Florida Sheriff Says 'Unsavory' People Are Hosting Parties to Spread COVID

A Florida sheriff said "unsavory" people are hosting parties to spread the novel coronavirus.

"They are being referred to, from what I am being told, as 'COVID-19 Parties' where they are actually getting together and they are trying to mingle to potentially spread the virus amongst each other," Russ Gibson, the sheriff for Osceola County said in an interview with WKMG News.

"A lot of times, we've been finding out that there are people here that are unsavory people that you wouldn't want in your neighborhoods. There are some gangs, that are renting these houses, and they're coming here to Osceola County," Gibson said.

Gibson said the county has seen a "tremendous spike" in confirmed cases. The Florida Department of Health coronavirus tracker shows a record 516 confirmed single-day cases in Osceola County on July 15. There are currently has 5,635 confirmed cases of the novel coronavirus and 38 deaths attributed to the disease in the county.

The sheriff said some of the people organizing these parties are renting multiple homes for their gatherings, which can range anywhere from 50 to 400 people. While party goers are at times dispersed without much pushback, Gibson said that last week deputies had fireworks set off against them.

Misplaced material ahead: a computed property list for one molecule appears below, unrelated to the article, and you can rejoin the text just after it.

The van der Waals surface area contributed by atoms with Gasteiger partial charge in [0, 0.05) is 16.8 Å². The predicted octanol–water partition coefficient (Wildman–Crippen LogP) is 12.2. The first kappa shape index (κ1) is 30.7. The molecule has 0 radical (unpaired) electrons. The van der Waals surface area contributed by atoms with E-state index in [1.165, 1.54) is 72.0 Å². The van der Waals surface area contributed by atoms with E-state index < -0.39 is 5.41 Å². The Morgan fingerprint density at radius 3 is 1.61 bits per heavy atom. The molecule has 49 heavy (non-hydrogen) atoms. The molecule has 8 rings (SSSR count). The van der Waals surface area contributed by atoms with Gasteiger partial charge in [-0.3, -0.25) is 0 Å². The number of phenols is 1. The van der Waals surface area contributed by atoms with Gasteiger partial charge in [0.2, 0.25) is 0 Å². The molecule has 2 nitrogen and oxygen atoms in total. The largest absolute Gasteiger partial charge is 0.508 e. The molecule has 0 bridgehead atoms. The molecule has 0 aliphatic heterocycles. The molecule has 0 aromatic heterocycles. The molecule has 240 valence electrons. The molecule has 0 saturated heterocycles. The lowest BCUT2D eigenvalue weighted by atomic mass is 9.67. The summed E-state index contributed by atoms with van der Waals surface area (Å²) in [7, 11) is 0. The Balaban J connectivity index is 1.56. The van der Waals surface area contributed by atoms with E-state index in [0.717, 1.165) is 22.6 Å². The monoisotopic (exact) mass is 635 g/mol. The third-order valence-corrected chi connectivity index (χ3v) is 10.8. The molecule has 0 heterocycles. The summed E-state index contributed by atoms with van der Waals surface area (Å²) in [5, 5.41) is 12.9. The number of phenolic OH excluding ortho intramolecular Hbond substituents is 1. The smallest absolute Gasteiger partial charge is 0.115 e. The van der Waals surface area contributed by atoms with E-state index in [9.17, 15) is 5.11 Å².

"Last week someone, some folks in the crowd threw some fireworks at the deputies that were there. They did the right thing, they backed out, they waited for extra resources to arrive and then we went in and took care of the party," Gibson said.

Newsweek reached out to the sheriff's office for comment, but did not receive a response back in time for publication.

Health officials have consistently said that COVID parties are extremely dangerous. Such gatherings have reportedly been sprouting up across the country. One 30-year-old man reportedly died in San Antonio, Texas after attending a COVID party, thinking the pandemic was a hoax.

"Just before the patient died, they looked at their nurse and said 'I think I made a mistake, I thought this was a hoax, but it's not,'" Dr. Jane Appleby, chief medical officer for Methodist Healthcare in San Antonio, said in a recorded statement.

Yolanda Enrich, a North Carolina nurse practitioner, told KOAT Action 7 News in May she has interacted with several patients who attended COVID parties because they are not afraid of being infected.

"We have heard from a lot of patients and the community that they're unafraid of getting the virus, so people are actually out and about trying to get the virus – attending gatherings, parties – just trying to maximize their chances of exposure," Enrich said.

In Alabama, multiple University of Alabama students were also organizing COVID parties as some sort of contest to see who would get infected first, according to Tuscaloosa City Councilor Sonya McKinstry.

"They put money in a pot and they try to get COVID. Whoever gets COVID first gets the pot. It makes no sense...They're intentionally doing it," McKinstry said in an interview with ABC News July 1.

Party
Generic party. The Osceola County sheriff in Florida said people are throwing COVID parties to try and get infected with COVID-19. Deagreez/Getty